“Aruba embraces the concept of ‘sharing economy’ and is exploring areas where the sharing economy will add value to the community as well as the visitor,” said Tjin Asjoe-Croes. “As part of this proactive approach, we have entered into discussions with AirBnB Inc. to formalize a relationship with the online community. Our goal is to work together to drive more sustainable and unique tourism to the island, help make Aruba a regional leader in the sharing economy and continue to position Aruba as a world-class tourist destination.”
Of the 5,540+ transient rooms on-island currently, 66 percent are in European plan hotels, whereas 32 percent are in all-inclusive resorts. This mix has effectively served as the foundation of Aruba’s overall tourism industry development.
Aruba’s government and tourism officials conducted the necessary analyses and formulated actions that specifically impacted the future of the destination’s all-inclusive sector. The vision for a balanced mix of accommodations stemmed from research derived from more than 13 publications, suggesting a correlation between all-inclusive resorts and a decreased effect on local spending and immersion in local culture.
Aruba Tourism Authority (ATA) also conducted consumer research to measure Aruba’s brand health and equity among both the U.S. and Canadian international travelers who have visited at least one Caribbean destination and/or Mexico in the past five years. As a key takeaway, the offering of all-inclusive accommodations is significantly less relevant to travelers than the quality of Aruba’s beaches, natural features and local culinary experiences.
“As a destination proactively seeking an increased share of affluent visitors, who will enjoy Aruba’s dynamic culture and culinary scene influenced by more than 90 on-island nationalities, we had a responsibility to analyze and apply this research to Aruba’s policy,” said Oduber. “These measures ensure Aruba’s continued fruition.”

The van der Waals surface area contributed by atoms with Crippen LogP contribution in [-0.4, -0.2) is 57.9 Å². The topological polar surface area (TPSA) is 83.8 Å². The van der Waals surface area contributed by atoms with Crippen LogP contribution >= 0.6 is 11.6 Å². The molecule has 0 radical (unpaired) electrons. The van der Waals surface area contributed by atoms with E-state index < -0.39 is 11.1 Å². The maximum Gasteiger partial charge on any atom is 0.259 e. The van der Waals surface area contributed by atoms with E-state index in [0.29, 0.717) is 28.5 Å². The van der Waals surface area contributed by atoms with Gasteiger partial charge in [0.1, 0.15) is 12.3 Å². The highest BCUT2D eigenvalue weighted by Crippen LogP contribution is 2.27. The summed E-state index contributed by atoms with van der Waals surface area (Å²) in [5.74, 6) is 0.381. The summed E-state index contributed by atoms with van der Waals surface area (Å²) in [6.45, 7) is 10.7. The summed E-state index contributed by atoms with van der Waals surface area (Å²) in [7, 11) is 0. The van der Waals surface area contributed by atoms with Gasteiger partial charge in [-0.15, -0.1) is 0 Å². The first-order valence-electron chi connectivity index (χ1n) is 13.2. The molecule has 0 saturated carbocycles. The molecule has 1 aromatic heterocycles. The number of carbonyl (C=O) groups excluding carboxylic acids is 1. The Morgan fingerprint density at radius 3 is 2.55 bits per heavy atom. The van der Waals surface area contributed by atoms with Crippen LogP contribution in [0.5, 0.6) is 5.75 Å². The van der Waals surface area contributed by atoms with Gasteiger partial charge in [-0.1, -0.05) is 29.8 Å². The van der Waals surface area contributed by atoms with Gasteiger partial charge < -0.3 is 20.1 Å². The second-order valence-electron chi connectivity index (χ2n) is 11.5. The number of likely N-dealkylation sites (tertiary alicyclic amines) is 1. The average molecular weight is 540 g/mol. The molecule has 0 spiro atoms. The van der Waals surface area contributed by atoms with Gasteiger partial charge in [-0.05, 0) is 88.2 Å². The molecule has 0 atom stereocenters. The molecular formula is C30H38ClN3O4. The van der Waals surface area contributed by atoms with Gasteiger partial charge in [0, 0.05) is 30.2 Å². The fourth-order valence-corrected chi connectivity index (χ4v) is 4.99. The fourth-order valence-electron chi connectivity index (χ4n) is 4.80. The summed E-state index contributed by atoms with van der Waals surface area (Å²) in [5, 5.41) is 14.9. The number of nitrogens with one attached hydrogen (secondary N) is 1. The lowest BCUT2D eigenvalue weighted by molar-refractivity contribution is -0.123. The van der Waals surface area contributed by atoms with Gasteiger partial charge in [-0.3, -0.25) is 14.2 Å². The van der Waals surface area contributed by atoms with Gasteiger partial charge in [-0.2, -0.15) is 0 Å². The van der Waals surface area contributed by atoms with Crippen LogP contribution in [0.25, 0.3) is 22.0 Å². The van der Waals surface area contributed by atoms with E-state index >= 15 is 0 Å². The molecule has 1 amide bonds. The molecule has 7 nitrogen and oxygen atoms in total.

Following a record-setting year of 1.07 million stay-over visitors in 2014, ATA reported total arrivals in 2015 increased by an additional 14.3 percent, totaling 1.22 annual stay-over visitors. Most Caribbean islands saw a 3-10 percent increase in annual stay-over arrivals from 2014 to 2015.
Aruba’s hotel sector also showed growth last year. Total visitor nights grew by 8.3 percent in 2015, while ADR increased by 2.7 percent to $237.39. Aruba’s RevPar has steadily increased over recent years, from the No. 8 overall Caribbean ranking in 2011/2012 to No. 7 in 2013 and No. 6 in 2014/2015 – and specifically in 2015, it increased by 1 percent to $191.10, which according to STR is higher than the Caribbean average of $158.
In addition to receiving more visitors, Aruba saw an increase in their spending in 2015. Tourism receipts increased in 2015 by 2.8% as compared to 2014.
*Seven accommodations concepts include: timesharing; accommodation (room usage vs. payment); accommodation night (one-night stay-over visit); all-inclusive accommodation (stay includes food and non-alcoholic beverages with/without full access to one or more recreational activities); all-inclusive hotel (exclusively offering all-inclusive accommodations); all-inclusive inn (establishment of maximum 10 rooms offering all-inclusive amenities); all-inclusive permit.